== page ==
By Stelios Papadopoulos for Global Risk Insights
Greece and its Eurozone partners agreed to an 11th hour deal on February 20th to extend the country’s bailout for four months, setting up another potential standoff in June when a 3.5 billion Euro debt payment comes due. Negotiations led by Eurogroup President Jeroen Dijsselbloem produced a joint communiqué on the extension of the Greek bailout.
The deal allows for a four-month extension of the current bailout, but leaves open what economic reforms Athens must implement. Those were to be agreed between Athens and EU officials on Monday the 23rd.
Overall, Greece landed some positive agreements:
- The deal allows the government to run a low fiscal surplus of 1.5% and not the 3-4% that Germany wants;
- The word “bridge” appears in the document. The Eurogroup has indicated that it would be a bridge to any future arrangement, and in that sense overcomes the German opposition to the possibility of a transition program;
- No new budget cuts;
- Common agreement on new measures and program monitoring.
On the other hand, Greece lost out on policy independence:
- Funds available in the Hellenic Financial Stability Fund (HFSF) will be held by the EFSF (the Eurozone’s bailout fund) and can only be used for bank recapitalization.
- The Greek Government’s proposed social welfare policies will be subject to the approval of institutions like the IMF and the EU.
Friday’s deal indicates two things: firstly, it reveals the German government’s strategy in dealing with Greek demands for a rollback of austerity. Secondly, it shows Greece’s current and future strategy in response to the German strategy. Both strategies were shaped by the major events that led up to Friday’s deal and Angela Merkel’s leadership style.
Greece’s position after national elections
Let us begin with the Greek government’s main pre-election positions. That position included a write-off of one third of Greece’s debt, no extension of the current bailout and a balanced budget. SYRIZA eventually retreated from all three positions.
Yanis Varoufakis, the Greek finance minister, first abandoned the demand for a debt write-off on February 5th. The current bailout was extended, but without its austerity terms, while balanced budgets were replaced with low budget surpluses of 1.5%. Moreover, instead of pledging to raise the minimum wage immediately as SYRIZA promised before the elections, Greek labour minister Panos Skourletis stated that the government will “gradually” raise the minimum wage to avoid a “shock” in the labour market.
What about Greece’s creditors? As expected, they have been adamant in their stance towards debt write-offs, extensions of the bailout and budget surpluses as well as so-called “unilateral measures” (i.e welfare spending) that would jeopardize Greece’s fiscal targets.
However, Greece’s opponents retreated on a number of issues. Why? The EU has kept up the pressure on Greece, as highlighted by the European Central Bank’s decision on February 4th to tighten liquidity provisions on the country’s banks. But things changed in the week leading up to the February 20th, following a number of events.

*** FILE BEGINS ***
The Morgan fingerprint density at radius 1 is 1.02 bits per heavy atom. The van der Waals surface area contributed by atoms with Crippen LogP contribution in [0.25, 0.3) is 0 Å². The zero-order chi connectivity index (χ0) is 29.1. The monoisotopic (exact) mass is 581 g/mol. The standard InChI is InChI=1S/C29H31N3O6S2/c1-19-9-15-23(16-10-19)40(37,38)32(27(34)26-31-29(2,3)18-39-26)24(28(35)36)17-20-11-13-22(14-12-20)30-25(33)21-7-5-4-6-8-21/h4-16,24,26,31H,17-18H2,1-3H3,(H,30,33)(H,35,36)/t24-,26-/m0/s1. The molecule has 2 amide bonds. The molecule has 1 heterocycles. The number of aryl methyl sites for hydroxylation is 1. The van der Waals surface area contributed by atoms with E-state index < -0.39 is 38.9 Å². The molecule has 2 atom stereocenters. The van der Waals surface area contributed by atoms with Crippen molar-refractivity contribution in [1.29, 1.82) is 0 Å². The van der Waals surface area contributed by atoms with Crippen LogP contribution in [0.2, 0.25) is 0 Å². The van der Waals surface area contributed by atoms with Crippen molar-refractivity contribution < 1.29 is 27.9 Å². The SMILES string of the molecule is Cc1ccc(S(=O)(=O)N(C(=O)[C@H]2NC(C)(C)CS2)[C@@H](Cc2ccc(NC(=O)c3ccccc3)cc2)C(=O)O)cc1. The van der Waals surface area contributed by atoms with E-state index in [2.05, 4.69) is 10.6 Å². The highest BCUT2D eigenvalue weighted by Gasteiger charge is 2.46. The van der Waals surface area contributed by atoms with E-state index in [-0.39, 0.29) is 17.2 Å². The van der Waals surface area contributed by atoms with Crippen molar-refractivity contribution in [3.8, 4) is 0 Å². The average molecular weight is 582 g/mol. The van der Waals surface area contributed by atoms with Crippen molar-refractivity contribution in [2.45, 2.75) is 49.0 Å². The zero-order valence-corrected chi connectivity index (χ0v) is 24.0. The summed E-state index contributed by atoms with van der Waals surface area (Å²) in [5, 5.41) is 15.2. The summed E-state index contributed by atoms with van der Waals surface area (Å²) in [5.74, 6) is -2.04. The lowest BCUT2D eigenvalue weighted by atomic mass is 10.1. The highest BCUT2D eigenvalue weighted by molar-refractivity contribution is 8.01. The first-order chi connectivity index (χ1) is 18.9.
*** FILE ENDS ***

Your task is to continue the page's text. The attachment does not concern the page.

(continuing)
First, Greek Premier Alexis Tsipras decided not to propose the Greek European Commissioner for Migration, Home Affairs and Citizenship as President of the Republic, since Commission President Jean-Claude Junker did not want that. Mr. Tsipras conceded, but he asked Mr. Junker for a deal by Friday. This is why Junker said on February 18th that he is working to “achieve an extension of the existing program in order to bridge the time until summer.”
During the same week Mr. Tsipras had a telephone call with Chancellor Angela Merkel that he described as “constructive.” Greek finance minister Varoufakis stated very clearly that Greece had gone “an extra 10 miles,” adding that it was now the turn of his 18 eurozone counterparts to reach an agreement. These events eventually led Angela Merkel’s spokesperson to state on February 20th that the Greek request for an extension is “a good signal which allows us to continue to negotiate.”
What is the EU officials’ strategy? Firstly, it seems that the EU was keeping a hardline stance until the 11th hour to maximize its bargaining leverage. Secondly, it was testing how much the Greeks were willing to concede. This is a delaying tactic that defines Angela Merkel’s leadership style. Since the election of the new Greek government, Germany has been buying time to see how far the Greeks were willing to compromise. As soon as Mr. Varoufakis sent his ultimatum, Germany backed off.
Greece’s strategy plays on elements of EU
The last point brings us to the Greek strategy. The Greeks seem to be willing to negotiate on debt but have drawn a red line on the issue of austerity.
The deal that was struck on Sunday, however, leaves open the possibility of both budget cuts and a growth plan. Consequently, it is another indication of Merkel’s delaying tactic, which not only delays unpopular measures until the last minute (i.e. the concessions to Greece), but also postpones other measures for a later date if they are politically too unacceptable (i.e. cancellation of austerity).
Can we predict whether the Greek strategy will work? Athens has raised expectations too high so they are not going to retreat on fundamental promises. Given that Germany wants Greece in the Eurozone, it is likely that they will eventually have to retreat. One thing is certain: The struggle has only just begun.